ObjectMessage contains a Serializable java object as it's payload. Thus it allows exchange of Java objects between applications. This in itself mandates that both the applications be Java applications. The consumer of the message must typecast the object received to it's appropriate type. Thus the consumer should before hand know the actual type of the object sent by the sender. Wrong type casting would result in ClassCastException. Moreover the class definition of the object set in the payload should be available on both the machine, the sender as well as the consumer. If the class definition is not available in the consumer machine, an attempt to type cast would result in ClassNotFoundException. Some of the MOMs might support dynamic loading of the desired class over the network, but the JMS specification does not mandate this behavior and would be a value added service if provided by your vendor. And relying on any such vendor specific functionality would hamper the portability of your application. Most of the time the class need to be put in the classpath of both, the sender and the consumer, manually by the developer.
Question 10 :
What is the use of MapMessage?
A MapMessage carries name-value pair as it's payload. Thus it's payload is similar to the java.util.Properties object of Java. The values can be Java primitives or their wrappers.
Question 11 :
What is the difference between BytesMessage and StreamMessage?
BytesMessage stores the primitive data types by converting them to their byte representation. Thus the message is one contiguous stream of bytes. While the StreamMessage maintains a boundary between the different data types stored because it also stores the type information along with the value of the primitive being stored. BytesMessage allows data to be read using any type. Thus even if your payload contains a long value, you can invoke a method to read a short and it will return you something. It will not give you a semantically correct data but the call will succeed in reading the first two bytes of data. This is strictly prohibited in the StreamMessage. It maintains the type information of the data being stored and enforces strict conversion rules on the data being read.
Question 12 :
What is object message ?
Object message contains a group of serializeable java object. So it allows exchange of Java objects between applications. sot both the applications must be Java applications.
Question 13 :
What is text message?
Text messages contains String messages (since being widely used, a separate messaging Type has been supported) . It is useful for exchanging textual data and complex character data like XML.
Question 14 :
What is Map message?
map message contains name value Pairs. The values can be of type primitives and its wrappers. The name is a string.
Question 15 :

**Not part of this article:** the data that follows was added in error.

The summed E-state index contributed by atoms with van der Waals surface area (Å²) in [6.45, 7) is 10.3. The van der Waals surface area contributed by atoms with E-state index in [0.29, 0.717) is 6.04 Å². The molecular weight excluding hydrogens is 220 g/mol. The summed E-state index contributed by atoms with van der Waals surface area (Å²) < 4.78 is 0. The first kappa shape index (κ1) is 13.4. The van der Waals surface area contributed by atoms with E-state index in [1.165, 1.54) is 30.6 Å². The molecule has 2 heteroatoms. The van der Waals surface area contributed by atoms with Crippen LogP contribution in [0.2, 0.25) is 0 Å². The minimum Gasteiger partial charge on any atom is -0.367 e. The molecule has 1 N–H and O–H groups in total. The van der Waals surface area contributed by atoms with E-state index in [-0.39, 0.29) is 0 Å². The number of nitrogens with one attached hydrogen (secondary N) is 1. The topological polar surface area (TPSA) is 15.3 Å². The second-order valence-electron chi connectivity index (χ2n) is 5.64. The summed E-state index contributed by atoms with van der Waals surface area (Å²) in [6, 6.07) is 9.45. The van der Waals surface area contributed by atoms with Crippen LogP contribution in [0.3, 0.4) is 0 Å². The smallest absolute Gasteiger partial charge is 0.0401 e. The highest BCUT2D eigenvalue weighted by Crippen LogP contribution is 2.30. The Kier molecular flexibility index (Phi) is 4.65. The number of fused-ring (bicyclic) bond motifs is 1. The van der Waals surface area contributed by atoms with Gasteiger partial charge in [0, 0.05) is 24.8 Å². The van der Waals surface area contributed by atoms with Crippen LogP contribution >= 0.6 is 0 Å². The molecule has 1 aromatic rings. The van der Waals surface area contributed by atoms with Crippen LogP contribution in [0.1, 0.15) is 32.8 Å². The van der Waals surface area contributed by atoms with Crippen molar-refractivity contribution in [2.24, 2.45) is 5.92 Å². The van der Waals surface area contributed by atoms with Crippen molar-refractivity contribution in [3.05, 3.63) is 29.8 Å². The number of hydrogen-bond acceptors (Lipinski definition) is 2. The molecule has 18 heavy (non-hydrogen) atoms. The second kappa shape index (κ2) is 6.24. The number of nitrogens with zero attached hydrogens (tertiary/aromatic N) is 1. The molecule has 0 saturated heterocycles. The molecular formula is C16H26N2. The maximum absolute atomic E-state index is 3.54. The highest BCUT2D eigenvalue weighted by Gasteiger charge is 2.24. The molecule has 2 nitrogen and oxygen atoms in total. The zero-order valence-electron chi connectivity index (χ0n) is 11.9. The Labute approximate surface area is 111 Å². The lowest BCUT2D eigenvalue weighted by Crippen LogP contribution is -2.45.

What is the difference between queue and topic ?
A topic is typically used for one to many messaging , while queue is used for one-to-one messaging. Topic .e. it supports publish subscribe model of messaging where queue supports Point to Point Messaging.
Question 16 :
What are the three components of a Message ?
A jms message has three components
1. A header
2. Properties (Optional)
3. A body (Optional)
A JMS message consists of three parts:
Message header - For message identification. For example, the header is used to determine if a given message is appropriate for a "subscriber"
Properties - For application-specific, provider-specific, and optional header fields
Body - Holds the content of the message. Several formats are supported, including TextMessage, which wrap a simple String, that wrap arbitrary Java objects (which must be serializable). Other formats are supported as well.
Question 17 :
What is the difference between queue and topic?
A connection is created between the client and the server from a connection factory. Connections can be shared by several threads. The user credentials are supplied at this level. It is probably common for a client application to share access to a single connection to the server (unless different security credentials are required for different destinations). A session is created from a connection. The session may only be used by one thread at one time. The user credentials are inherited from the parent connection.
It is probably common for each MessageProducer (TopicPublisher or QueueSender) or MessageConsumer (TopicSubscriber or QueueReceiver) to have their own session due to the threading restriction. You can look at it like a tree. At the top you have a connection factory, beneath this you have your connections and then beneath the connections you have sessions. The leaves of the tree are the JMS actors (MessageProducers and MessageConsumers).